With inflation having moderated somewhat from 2022, supply chain problems easing and COVID-19 pandemic restrictions seemingly a thing of the past, the holiday season could shape up to be a win for retailers.
Retail sales during the holiday period could increase between 3.5% and 4.6% this year compared to 2022, reaching between $1.54 trillion and $1.56 trillion, according to a September report by Deloitte.
That would represent slower growth than last year when holiday sales jumped 7.6% and reached $1.49 trillion, per Deloitte.
Online-specific sales could reach $232 billion at a growth rate of 8.4%, according to Forrester’s U.S. 2023 Online Holiday Retail Sales Forecast.
But despite lower inflation, consumer confidence is proving to be a sticky issue for the industry. Over the past few months, plenty of companies have noted the continued lack of confidence among shoppers.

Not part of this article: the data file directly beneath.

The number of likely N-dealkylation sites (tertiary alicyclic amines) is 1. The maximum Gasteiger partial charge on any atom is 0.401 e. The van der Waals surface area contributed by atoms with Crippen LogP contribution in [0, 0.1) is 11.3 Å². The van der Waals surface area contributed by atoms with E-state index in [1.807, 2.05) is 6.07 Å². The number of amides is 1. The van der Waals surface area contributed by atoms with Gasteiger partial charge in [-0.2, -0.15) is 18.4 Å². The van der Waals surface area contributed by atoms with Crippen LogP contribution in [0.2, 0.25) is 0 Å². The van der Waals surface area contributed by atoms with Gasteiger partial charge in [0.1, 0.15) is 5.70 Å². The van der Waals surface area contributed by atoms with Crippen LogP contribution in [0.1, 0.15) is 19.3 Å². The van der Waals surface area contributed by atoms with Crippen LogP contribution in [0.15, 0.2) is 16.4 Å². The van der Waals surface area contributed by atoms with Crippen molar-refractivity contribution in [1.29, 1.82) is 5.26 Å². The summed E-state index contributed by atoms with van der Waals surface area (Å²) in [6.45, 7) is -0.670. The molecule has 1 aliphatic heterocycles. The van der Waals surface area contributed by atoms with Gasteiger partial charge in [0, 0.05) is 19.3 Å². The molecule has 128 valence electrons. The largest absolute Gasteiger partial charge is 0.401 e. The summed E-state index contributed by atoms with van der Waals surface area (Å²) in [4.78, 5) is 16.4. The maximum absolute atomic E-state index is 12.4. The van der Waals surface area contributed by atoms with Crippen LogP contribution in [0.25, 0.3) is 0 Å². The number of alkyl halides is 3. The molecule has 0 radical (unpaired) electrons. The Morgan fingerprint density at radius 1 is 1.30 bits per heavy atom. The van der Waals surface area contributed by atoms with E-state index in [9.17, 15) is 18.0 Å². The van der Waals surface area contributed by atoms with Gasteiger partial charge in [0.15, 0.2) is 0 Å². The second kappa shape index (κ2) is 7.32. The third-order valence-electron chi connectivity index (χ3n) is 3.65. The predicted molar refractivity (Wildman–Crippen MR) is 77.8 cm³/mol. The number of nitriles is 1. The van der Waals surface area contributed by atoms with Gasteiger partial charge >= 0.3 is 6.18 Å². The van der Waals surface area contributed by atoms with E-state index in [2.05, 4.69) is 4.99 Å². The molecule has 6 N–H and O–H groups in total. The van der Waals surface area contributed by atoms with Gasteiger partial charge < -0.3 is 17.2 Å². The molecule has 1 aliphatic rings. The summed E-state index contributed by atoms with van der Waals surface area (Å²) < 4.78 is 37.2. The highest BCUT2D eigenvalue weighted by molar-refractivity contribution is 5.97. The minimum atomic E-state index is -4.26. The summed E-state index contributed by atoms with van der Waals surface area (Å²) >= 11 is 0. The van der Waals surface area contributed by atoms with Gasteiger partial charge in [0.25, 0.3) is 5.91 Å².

Co-CEO and CFO of athletics brand On Martin Hoffmann this month told analysts that consumer confidence has changed since last year and that the brand sees less enthusiasm going into this holiday season. Target CEO Brian Cornell in August indicated that macroeconomic trends continue to impact how consumers interact with retailers and Grove Collaborative’s new CEO Jeff Yurcisin echoed that sentiment last week.
“They're excited, but they are in more of a trade-down mood,” McKinsey Partner Tamara Charm told Retail Dive.
Preliminary data shows that though budgets and sales are expected to increase year over year, shoppers actually expect to get less for more.